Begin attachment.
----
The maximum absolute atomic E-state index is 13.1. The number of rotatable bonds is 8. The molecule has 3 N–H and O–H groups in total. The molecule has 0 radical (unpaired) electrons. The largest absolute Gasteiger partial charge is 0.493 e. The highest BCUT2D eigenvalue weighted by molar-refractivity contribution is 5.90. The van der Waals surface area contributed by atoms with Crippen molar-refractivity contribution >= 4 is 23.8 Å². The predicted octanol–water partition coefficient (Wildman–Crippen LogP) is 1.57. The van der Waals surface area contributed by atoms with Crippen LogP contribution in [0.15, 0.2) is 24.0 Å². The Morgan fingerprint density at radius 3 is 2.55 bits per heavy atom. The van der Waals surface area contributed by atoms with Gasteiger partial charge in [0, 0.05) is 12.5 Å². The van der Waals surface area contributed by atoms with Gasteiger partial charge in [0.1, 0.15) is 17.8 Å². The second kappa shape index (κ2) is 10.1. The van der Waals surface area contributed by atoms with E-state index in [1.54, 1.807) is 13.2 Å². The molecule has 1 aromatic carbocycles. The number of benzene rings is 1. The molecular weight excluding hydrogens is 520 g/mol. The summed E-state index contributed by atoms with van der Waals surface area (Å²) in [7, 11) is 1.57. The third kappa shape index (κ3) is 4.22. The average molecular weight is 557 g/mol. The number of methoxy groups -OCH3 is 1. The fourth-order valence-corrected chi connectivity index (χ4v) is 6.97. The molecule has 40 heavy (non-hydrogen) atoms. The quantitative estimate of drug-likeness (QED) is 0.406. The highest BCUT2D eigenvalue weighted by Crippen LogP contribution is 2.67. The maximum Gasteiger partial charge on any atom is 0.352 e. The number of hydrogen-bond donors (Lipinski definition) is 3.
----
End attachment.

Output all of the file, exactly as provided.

The maximum absolute atomic E-state index is 13.1. The number of rotatable bonds is 8. The molecule has 3 N–H and O–H groups in total. The molecule has 0 radical (unpaired) electrons. The largest absolute Gasteiger partial charge is 0.493 e. The highest BCUT2D eigenvalue weighted by molar-refractivity contribution is 5.90. The van der Waals surface area contributed by atoms with Crippen molar-refractivity contribution >= 4 is 23.8 Å². The predicted octanol–water partition coefficient (Wildman–Crippen LogP) is 1.57. The van der Waals surface area contributed by atoms with Crippen LogP contribution in [0.15, 0.2) is 24.0 Å². The Morgan fingerprint density at radius 3 is 2.55 bits per heavy atom. The van der Waals surface area contributed by atoms with Gasteiger partial charge in [0, 0.05) is 12.5 Å². The van der Waals surface area contributed by atoms with Gasteiger partial charge in [0.1, 0.15) is 17.8 Å². The second kappa shape index (κ2) is 10.1. The van der Waals surface area contributed by atoms with E-state index in [1.54, 1.807) is 13.2 Å². The molecule has 1 aromatic carbocycles. The number of benzene rings is 1. The molecular weight excluding hydrogens is 520 g/mol. The summed E-state index contributed by atoms with van der Waals surface area (Å²) in [7, 11) is 1.57. The third kappa shape index (κ3) is 4.22. The average molecular weight is 557 g/mol. The number of methoxy groups -OCH3 is 1. The fourth-order valence-corrected chi connectivity index (χ4v) is 6.97. The molecule has 40 heavy (non-hydrogen) atoms. The quantitative estimate of drug-likeness (QED) is 0.406. The highest BCUT2D eigenvalue weighted by Crippen LogP contribution is 2.67. The maximum Gasteiger partial charge on any atom is 0.352 e. The number of hydrogen-bond donors (Lipinski definition) is 3.